‘Snatched’ – a Goldie Hawn and Amy Schumer comedy that falls short

By Eleanor Ringel 
Before “Snatched” begins, its stars, Amy Schumer and Goldie Hawn, appear together on-screen and thank us for coming to an actual theater to see their movie: “So many people worked on this and you chose the best way to see it!”
 
By the time “Snatched” is over, you may not feel like saying “Thanks” back. You may feel more like saying, “Why???”
 
Why indeed?
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A scene from “Snatched” with Amy Schumer and Goldie Hawn

 
“Snatched” is based on the killer comedy concept that a mother and daughter kidnapped while on vacation is a real side-splitter. I mean, what’s funnier than seeing two women tied up in the trunk of a car?
 
Okay, I may be taking all this too seriously.  After all, classic comedies have been based on far more unsavory premises (Say, the Marx Brothers starting a war in “Duck Soup”).  But “Snatched” somehow never pulls itself together. It never establishes a consistent tone.  One minute, Schumer is shrieking about running through the jungle in her flip-flops; the next she’s killed a guy with a spear gun.
 
The movie begins hilariously.  Wandering through the racks in a clothing store, Emily (Schumer) chats up a woman she obviously doesn’t know. Which outfit, Emily wonders, says “beach fun!” while the woman looks confused and uncomfortable. (I’d say why, but this is a spoiler-free review.)
 
So far, so funny.  The next bit is almost as good. Emily’s rocker boyfriend (Randall Park) clumsily breaks up with her. She’s left with two non-refundable tickets to Ecuador and no one to go with.
 
Out of sheer desperation, she invites her mother, Linda (Hawn), the sort of worry-wart who hears about a crime in Delaware and calls Emily to warn her.
 
Emily lives in New York.
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‘Snatched’ – with Goldie Hawn and Amy Schumer

 
Once they arrive at their fancy resort, Linda remains on Code Red alert, repeatedly warning her daughter about befriending strangers. Which, of course, is exactly what Emily does when a handsome guy (Tom Bateman) shows up at the hotel bar.  The rest, as they say, is mostly in the movie’s coming attractions.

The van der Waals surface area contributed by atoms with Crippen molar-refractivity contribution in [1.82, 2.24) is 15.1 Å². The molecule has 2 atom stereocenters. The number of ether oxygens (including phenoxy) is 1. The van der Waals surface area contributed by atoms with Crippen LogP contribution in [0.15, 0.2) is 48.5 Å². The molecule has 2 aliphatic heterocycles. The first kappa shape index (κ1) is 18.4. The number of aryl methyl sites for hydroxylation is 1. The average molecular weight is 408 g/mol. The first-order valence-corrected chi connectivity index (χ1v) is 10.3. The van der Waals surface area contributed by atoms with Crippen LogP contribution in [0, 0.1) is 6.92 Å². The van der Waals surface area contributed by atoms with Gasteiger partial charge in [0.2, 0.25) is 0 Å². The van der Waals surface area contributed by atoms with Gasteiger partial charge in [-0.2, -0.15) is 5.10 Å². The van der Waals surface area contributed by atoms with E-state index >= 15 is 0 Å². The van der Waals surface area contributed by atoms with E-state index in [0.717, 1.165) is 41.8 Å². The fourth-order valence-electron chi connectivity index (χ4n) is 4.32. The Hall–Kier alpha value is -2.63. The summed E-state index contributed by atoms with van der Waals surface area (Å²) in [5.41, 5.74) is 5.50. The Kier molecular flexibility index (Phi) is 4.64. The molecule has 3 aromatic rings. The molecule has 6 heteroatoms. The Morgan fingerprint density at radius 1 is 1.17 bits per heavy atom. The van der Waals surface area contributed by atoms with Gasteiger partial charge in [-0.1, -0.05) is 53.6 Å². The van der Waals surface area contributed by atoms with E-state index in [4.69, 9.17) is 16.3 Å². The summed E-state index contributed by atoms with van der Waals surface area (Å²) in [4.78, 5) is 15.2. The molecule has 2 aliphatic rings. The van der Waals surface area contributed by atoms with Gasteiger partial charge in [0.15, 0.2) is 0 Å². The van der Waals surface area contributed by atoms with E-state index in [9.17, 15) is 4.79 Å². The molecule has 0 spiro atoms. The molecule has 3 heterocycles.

From  “Cactus Flower’ (not any good, but it won her an Oscar) to ”Private Benjamin” to “Overboard,” Hawn has demonstrated she has some of the best comic chops in Hollywood. But she’s given almost nothing to do except criticize her daughter and kvetch about everything else.
 
Schumer fares a bit better. “Snatched” gives her a chance to show she could still become a major movie presence. Sure, there were good things about “Trainwreck,” but it did seem only a few steps removed from her stand-up act.
 
“Snatched” is more interactive and, if nothing else, it shows that she can make other actors adjust to her comic rhythm.  That’s not always a good thing, but it is almost essential to becoming a movie star.
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Movie poster of ‘Snatched’ movie

 
The worst thing about “Snatched” isn’t that it’s so disappointing. It’s that, when the picture fails to live up to box-office expectations, it’ll be another nail in the coffin for, as Variety so pithily puts it, “femme-centric” comedies.
 
In other words, don’t hold your breath waiting for the next Hollywood film focusing on females. (Plus, who wants to risk the toxic internet-troll tsunami that helped wipe out last summer’s “Ghostbusters” remake?)
 
Which may be one reason television is doing so well. Why watch a hamstrung Goldie Hawn when you can stay home and watch Tea Leoni, Kerry Washington and Julia Louis-Dreyfus?

Eleanor Ringel, Movie Critic, was the film critic for the Atlanta Journal-Constitution for almost 30 years. She was nominated multiple times for a Pulitzer Prize. She won the Best of Cox Critic, IMAGE Film & Video and Women In Film awards. An Atlanta native, she graduated from Westminster and Brown University. She was the critic on WXIA’s Noonday, a member of Entertainment Weekly's Critics Grid and wrote TV Guide’s movie/DVD. She is member of the National Society of Film Critics and currently talks about movies on WMLB and writes the Time Out column for the Atlanta Business Chronicle.

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